Soccer players' union in England wants reduction in heading
LONDON (AP) — The union representing soccer players in England called on Friday for balls to be headed less in training amid growing concerns about brain injury diseases among former professionals.
The decision by the Professional Footballers’ Association followed a meeting of its management committee which assessed research into dementia and neurodegenerative diseases.
“Science has been developing quickly in this area, and we need to make an urgent intervention based on the evidence that is available now,” PFA chairman Ben Purkiss said.
“A reduction of heading in training is a practical and straightforward step. We will be engaging with members, former members and their families to work on this area within the scope of the PFA’s new advisory group, where decisions will be made on the basis of expert advice.”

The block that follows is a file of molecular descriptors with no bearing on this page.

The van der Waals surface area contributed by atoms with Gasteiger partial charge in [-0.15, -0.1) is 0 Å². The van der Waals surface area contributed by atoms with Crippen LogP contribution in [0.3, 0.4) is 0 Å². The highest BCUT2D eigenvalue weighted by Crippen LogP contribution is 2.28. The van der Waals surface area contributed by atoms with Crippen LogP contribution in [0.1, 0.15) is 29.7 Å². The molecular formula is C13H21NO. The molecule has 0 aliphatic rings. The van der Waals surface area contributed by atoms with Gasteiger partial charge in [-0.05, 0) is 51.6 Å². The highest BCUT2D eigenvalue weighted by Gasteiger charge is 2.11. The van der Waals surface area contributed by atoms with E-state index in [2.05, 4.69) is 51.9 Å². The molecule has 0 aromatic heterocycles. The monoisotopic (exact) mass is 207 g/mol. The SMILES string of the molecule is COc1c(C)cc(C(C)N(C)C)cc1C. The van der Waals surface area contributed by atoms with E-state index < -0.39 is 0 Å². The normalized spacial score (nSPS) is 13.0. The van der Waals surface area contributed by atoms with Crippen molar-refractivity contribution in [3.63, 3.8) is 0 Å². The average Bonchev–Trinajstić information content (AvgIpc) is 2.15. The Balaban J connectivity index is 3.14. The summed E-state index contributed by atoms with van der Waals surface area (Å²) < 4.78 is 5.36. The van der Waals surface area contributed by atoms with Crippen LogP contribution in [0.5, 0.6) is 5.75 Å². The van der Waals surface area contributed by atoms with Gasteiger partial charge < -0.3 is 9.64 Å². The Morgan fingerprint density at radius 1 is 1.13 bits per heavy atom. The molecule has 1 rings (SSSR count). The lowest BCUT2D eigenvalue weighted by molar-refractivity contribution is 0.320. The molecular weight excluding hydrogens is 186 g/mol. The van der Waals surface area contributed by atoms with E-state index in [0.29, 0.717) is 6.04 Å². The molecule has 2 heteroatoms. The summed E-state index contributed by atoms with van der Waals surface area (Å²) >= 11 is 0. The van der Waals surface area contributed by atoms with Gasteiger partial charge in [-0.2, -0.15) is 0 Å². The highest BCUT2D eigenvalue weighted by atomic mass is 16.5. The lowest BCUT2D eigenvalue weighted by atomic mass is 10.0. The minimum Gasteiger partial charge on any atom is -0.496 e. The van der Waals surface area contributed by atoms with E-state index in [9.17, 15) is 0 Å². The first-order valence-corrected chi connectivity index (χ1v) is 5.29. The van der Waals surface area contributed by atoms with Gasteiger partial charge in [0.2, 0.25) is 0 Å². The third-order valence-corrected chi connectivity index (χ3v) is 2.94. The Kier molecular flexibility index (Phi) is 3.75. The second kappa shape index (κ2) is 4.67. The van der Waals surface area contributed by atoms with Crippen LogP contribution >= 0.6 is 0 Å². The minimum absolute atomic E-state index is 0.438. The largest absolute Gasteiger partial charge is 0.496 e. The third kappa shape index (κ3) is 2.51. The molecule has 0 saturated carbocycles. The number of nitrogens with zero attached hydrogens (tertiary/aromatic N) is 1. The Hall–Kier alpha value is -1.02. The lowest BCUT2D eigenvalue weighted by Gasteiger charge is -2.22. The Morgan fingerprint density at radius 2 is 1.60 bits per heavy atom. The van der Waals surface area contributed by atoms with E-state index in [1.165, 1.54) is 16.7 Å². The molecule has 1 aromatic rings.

It was announced this month that Manchester United and England great Bobby Charlton was diagnosed with dementia. In July, the 83-year-old Bobby’s brother and fellow England World Cup winner, Jack, died after being diagnosed with the disease. Nobby Stiles, who was also part of England's only World Cup-winning side, died after battling dementia.
“In the short-term, football cannot carry on as it is,” PFA chief executive Gordon Taylor said. “There is a big issue here, and based on the increasing evidence available."
Research published in 2019 by the University of Glasgow found former male professional players had a 3.5 times higher rate of death from neurodegenerative diseases such as Alzheimer’s or Parkinson’s. In absolute terms, that risk remained relatively small — 1.7% among former players and 0.5% for the comparison group. Former players also were more likely to be prescribed dementia medicines than the others were.